Pedophiles Play on our Sense of Trust

Deep in the stories about the global pedophile investigation called Operation Chandler that has identified 700 suspects in 35 countries is the statement that many of these persons are men and women positions of trust or access to children, including teachers. There's a 50-50 chance, according to these stories, that the pervert stalking or abusing your child is someone you trust. It's likely your child knows you trust that person.

How is that pervert cashing in on his or her credibility with you to destroy your child for his or her own sick pleasure? Will you hear the cry for help?

I grew up surrounded by good men with whom I shared respect. My father, my grandfather, my great-uncle, many of my high school teachers, fathers of friends--all were men whom I trusted and who trusted me. I was safe. Not until I participated in church retreats in high school did I encounter perverts-- specifically, two fathers, seemingly good guys whose goals were to exploit the trust of young women for their perverse sexual pleasure. In one instance, there was an African American do-gooder who would call me and suggest I come to his apartment in Bridgeport and make what he called butterscotch babies with him. When I complained to the clergy and other retreat leaders about this, they kicked me off the retreat. So be it. I knew from my peers that he had made similar overtures to them, encouraged them to sit on his lap, and so on. He was a trusted member of the group, a daddy to a young girl, a nice guy, and he made people laugh. He was too important to the success of these biannual retreats to be removed from them. This was my introduction to politics. I never succumbed to this jerk,but I learned about the power people can derive by abusing trust.

British investigators made the latest stage of the worldwide investigation public after the sentencing of ringleader Timothy David Martyn Cox on June 18. Cox's chat room, which was called "Kids the Light of Our Lives," featured live videos of children, some only months old, being subjected to horrific sexual abuse, officials said.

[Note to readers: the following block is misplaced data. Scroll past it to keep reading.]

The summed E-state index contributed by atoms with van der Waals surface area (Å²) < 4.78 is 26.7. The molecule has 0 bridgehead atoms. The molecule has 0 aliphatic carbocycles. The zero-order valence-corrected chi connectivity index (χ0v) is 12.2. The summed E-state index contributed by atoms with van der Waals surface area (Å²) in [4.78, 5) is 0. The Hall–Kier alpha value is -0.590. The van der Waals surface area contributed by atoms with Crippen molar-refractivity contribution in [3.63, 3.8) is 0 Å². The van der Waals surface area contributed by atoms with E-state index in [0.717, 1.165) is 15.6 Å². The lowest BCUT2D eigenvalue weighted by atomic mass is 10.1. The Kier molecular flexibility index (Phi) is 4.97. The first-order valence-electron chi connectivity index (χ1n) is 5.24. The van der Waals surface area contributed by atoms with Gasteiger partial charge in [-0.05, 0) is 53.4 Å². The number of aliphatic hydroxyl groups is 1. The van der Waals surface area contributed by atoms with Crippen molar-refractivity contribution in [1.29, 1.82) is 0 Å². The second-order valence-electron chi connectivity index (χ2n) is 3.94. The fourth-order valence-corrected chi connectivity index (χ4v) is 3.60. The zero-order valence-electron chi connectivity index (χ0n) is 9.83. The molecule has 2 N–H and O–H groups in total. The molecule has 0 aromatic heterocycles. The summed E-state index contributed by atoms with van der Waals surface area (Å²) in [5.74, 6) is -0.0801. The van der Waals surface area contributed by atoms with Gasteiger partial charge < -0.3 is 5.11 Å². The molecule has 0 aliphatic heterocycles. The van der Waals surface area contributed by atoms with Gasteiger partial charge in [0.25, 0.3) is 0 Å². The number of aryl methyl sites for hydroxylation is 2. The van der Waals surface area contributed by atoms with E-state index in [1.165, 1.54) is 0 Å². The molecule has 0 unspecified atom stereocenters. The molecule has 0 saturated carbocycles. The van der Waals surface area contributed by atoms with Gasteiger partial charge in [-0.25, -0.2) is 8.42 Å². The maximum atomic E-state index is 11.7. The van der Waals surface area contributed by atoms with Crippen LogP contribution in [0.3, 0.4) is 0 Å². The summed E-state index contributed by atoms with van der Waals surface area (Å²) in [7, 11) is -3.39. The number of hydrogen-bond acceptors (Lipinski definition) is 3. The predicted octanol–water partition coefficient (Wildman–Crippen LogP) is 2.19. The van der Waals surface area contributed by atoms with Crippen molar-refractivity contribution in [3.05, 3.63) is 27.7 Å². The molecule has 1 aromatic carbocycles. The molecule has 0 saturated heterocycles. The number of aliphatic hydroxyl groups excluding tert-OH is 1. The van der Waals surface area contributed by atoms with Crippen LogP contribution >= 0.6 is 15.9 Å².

When he was arrested last September, Cox, who worked for his family’s microbrewing business, had 75,960 indecent images–including footage of serious sexual assaults on children–on his computer. He used the nickname “Son of God” when he was online and another identity, “I do it,” when he was trading indecent images. Evidence was uncovered to show that he had supplied 11,491 images to other users of his site and had 316 hours of film footage.Some of the images included very young children being subjected to sadistic, painful abuse.
Detectives who interviewed him said that he showed no remorse.

The investigation arose two years ago in Canada when police began monitoring an Internet chat room used by pedophiles to stream live videos of children being raped. Authorities said they used surveillance tactics normally used against terrorism suspects and drug traffickers to infiltrate the pedophile ring at its highest level.

Of the 700 suspects identified worldwide as members of the chat room, 200 live in Britain. Half of those suspects, including teachers and others in positions of trust or with access to children, have already been arrested, charged, or convicted. For example, Graham Conridge, 60, a music teacher from Bedford, posed online as a teenage boy to persuade girls to strip and perform indecent acts in front of webcams, was jailed for 32 months in April. The other 100 are under police investigation.

Operation Chandler has broken new ground by uncovering evidence that many of the men involved were child abusers and not simply consumers of child pornography.

Comments